The Co-operative Principles imbue co-ops with what is referred to by co-op geeks (hands up!) as "The Co-operative Advantage", a very real but ever so intangible attribute that enables co-ops to succeed where other businesses might fail. In all the focus on this wonderful advantage or celebrating the benefits that being a member of a co-op brings, it is sometimes easy to forget that they are a product of the application of the principles.
So what can you do to ensure your co-op stays a co-op in deed as well as name? Here are a few tips.
Get back to basics. Be clear about your purpose or aimsA co-operative is based around common economic, social and/or cultural needs. It is central to the internationally agreed definition of a co-operative. Clarity about the needs you hold in common and want to address is vital to success. Ignore the importance of shared and regularly acknowledged purpose at your peril. There is a risk that ignoring your purpose can lead to "mission creep" as members with differing needs try to bend the co-op to meet those needs. This can especially be the case if your membership processes require attention. Eventually the co-op could cease to deliver what it was established for, or break into factionalism. Sometimes your co-op may be able to address the developing needs of members, but this should be done as a strategic priority,not by stealth. Sometimes the needs of the membership change but if an individual's needs cannot be met by the co-op they can always leave - and start another one! The open and voluntary nature of co-ops applies equally to leaving as to joining.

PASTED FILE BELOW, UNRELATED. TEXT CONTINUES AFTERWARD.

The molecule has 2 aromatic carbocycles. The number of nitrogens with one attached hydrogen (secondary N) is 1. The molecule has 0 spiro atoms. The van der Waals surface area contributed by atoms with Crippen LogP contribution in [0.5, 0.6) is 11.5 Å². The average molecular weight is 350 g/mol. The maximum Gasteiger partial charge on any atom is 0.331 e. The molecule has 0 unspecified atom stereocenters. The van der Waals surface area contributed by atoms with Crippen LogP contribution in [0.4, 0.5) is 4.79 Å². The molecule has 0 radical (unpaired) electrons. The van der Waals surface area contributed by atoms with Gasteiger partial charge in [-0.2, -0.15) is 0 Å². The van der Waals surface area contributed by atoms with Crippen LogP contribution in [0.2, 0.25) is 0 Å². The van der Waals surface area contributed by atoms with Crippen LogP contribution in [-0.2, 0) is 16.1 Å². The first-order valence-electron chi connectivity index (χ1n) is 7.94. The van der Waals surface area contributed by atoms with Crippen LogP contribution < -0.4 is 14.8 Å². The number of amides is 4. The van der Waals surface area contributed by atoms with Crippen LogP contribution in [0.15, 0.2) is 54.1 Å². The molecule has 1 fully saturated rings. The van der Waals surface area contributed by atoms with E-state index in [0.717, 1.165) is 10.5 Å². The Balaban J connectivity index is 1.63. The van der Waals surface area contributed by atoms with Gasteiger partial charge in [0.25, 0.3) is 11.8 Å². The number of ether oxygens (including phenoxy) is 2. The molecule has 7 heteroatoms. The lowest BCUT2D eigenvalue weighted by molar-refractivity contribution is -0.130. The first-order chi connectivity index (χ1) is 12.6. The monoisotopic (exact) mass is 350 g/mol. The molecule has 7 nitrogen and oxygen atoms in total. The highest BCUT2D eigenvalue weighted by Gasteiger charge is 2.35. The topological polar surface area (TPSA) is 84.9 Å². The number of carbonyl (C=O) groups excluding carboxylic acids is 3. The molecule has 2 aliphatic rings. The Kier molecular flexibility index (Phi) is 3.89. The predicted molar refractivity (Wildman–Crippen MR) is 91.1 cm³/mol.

Sticking to the principlesIt is not that difficult to audit yourselves on how you apply the Co-operative Principles, although sometimes some outside assistance can be useful. It is also a highly educational experience for members both new and old alike. As time, members, the trade sector and the technological environment change we may find better ways to implement the principles for shared benefit.
Take the 7 principles and then examine each one by one:
- How does your co-operative implement the principle?
- How does this contribute to your purpose or aims?
- Do the ways you implement the principle pro-actively put that principle into practice or is it routine and "it's what we've always done"?
- Are members clear about why you implement the principles in that way?
- Is this the most effective way to implement the principle?
- Does the current way of implementing the principle cause friction or resistance among the membership?
- Could this be done in a better or different or easier way?